What’s the rush on Medicaid reform?
Baker’s proposals deserve thorough, careful review
IN THE SUMMER OF 1972, then-governor Frank Sargent announced a series of steps to gain control over the escalating costs of the Medicaid program, which had been launched only a few years earlier. The annual costs were about $500 million.
Nine governors and almost half a century later, with annual costs now at $16 billion, state budget leaders are still struggling to curtail Medicaid cost growth.
This year alone Gov. Charlie Baker has put forward two very different proposals to address the Medicaid (MassHealth) problem. In January, the governor advanced an ill-begotten proposal to tax employers and place price caps on providers, neither of which actually addressed the dynamics of Medicaid cost growth. The price caps would have further destabilized the Commonwealth’s health care sector.
Wisely, the Legislature ignored the price caps and cut back the employer tax, throwing the ball back into the governor’s lap to develop a more modest and thoughtful tax proposal.
However, the conference committee understandably put aside Baker’s other proposals, which in some respects constituted the most sweeping changes in Medicaid since its inception 50 years ago. The changes in eligibility and benefits would impact several hundred thousand MassHealth recipients, with precious little analysis of the impact or savings. And Baker’s plan to bar certain individuals from MassHealth coverage if they have access to employer-sponsored insurance is unprecedented. Despite widespread claims that this approach restores a provision in the Commonwealth’s 2006 universal health care law, an offer of employer insurance was never a bar to MassHealth coverage.
Rebuffed by the conference committee, Baker on Monday returned the entire package, including the employer tax, to the Legislature, urging lawmakers to act within 60 days. Baker’s move is a sop to the business community, which has argued that the employer tax and the other proposals should be treated as a package, though the Legislature never agreed to such a deal.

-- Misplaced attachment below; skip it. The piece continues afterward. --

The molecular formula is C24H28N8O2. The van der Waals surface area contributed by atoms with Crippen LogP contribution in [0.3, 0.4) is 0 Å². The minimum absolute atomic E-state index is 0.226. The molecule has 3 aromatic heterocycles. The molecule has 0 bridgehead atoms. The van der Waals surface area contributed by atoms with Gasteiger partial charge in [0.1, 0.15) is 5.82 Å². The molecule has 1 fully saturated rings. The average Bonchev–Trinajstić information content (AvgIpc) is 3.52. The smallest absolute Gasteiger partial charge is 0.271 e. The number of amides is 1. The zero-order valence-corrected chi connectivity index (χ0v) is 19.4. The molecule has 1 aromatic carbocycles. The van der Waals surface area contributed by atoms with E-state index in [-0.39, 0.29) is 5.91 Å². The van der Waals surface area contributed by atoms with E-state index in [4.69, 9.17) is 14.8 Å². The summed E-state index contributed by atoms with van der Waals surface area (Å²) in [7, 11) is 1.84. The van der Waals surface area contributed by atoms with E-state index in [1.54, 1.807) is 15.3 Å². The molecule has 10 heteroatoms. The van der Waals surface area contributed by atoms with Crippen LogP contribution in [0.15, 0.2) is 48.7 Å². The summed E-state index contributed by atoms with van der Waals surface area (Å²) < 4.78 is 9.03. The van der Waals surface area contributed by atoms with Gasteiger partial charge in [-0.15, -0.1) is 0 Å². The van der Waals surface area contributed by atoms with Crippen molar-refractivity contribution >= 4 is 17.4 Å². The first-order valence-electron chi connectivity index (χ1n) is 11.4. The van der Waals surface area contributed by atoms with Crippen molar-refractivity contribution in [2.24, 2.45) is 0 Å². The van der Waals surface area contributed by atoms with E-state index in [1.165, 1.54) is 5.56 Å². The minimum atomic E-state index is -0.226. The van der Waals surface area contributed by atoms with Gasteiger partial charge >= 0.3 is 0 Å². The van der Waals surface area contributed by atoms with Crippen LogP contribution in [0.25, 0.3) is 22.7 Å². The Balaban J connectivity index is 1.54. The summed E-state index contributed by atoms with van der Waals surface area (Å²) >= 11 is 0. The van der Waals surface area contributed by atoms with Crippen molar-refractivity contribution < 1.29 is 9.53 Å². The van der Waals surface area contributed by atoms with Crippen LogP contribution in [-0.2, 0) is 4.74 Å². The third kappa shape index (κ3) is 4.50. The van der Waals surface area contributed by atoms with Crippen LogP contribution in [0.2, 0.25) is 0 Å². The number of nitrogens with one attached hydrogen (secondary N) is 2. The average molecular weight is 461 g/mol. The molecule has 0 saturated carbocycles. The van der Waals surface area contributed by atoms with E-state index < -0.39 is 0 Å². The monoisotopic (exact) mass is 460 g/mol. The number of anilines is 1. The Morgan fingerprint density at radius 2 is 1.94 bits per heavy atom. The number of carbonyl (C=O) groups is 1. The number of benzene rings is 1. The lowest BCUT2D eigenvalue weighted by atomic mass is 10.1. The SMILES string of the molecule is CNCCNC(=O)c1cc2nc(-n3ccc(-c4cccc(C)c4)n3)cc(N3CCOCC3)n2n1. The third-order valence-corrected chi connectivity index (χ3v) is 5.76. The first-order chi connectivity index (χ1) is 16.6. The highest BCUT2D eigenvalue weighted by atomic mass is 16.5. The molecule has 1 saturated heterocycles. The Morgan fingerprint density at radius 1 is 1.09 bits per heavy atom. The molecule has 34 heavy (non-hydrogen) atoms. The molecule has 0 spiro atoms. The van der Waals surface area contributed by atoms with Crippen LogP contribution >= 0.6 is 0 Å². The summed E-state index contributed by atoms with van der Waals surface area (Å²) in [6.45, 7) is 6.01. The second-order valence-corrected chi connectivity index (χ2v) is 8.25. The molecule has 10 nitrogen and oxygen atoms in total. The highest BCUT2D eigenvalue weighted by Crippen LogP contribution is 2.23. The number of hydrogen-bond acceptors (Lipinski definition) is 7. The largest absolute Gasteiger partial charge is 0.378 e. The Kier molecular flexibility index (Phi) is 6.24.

The sweeping changes proposed by Baker deserve a broad public airing, with a much better understanding of the impact on MassHealth recipients and a detailed analysis of the potential savings. Most of the savings (other than the tax) would be realized beyond fiscal 2018, and several require federal approval, so it is puzzling that Baker continues to press the Legislature to include his proposals in the 2018 budget. Furthermore, while his proposed commercial market reforms are worthy of consideration, they open up a much larger discussion of further steps to control the growth of health costs in the Commonwealth. It is worth noting that with some exceptions, notably pharmaceuticals, Massachusetts has been quite successful in bringing down the rate of growth since passage of the 2012 cost control legislation.
But the ultimate irony is that the main argument for MassHealth reform — escalating enrollments — is no longer happening. In making the case for reforms in both January and June, the administration said that enrollment growth accounted for 85 percent of the increase in expenditures. In its original budget message, the administration estimated that MassHealth enrollment would reach 1.93 million at the end of fiscal 2017 and 2 million at the end of fiscal 2018. However, from a high of 1,906,004 in October 2016, enrollment dropped to 1,872,955 in May 2017. So it appears likely that the MassHealth caseload has stabilized in the 1.85 million to 1.9 million range, which translates into a savings of several hundred million dollars in the 2018 budget and beyond.
This reality was not lost on House-Senate negotiators when they struggled to put together a balanced budget for fiscal 2018 with a shortfall of some $750 million in tax revenues. They cut $387 million from the governor’s original MassHealth request compared to only $219 million in other reductions across the entire state budget. The Legislature’s final 2018 MassHealth appropriation is about a 4 percent increase over estimated 2017 expenditures, before accounting for the $200 million tax on employers.From Frank Sargent to Charlie Baker, Medicaid has grown into the state’s number one fiscal challenge, but for one year it has turned out to be more of the solution than the problem. Baker’s proposals deserve serious consideration, along with other ideas, but the sense of urgency ignores the realities of Medicaid enrollment and the complexity of the issues.
Michael Widmer is the former president of the Massachusetts Taxpayers Foundation.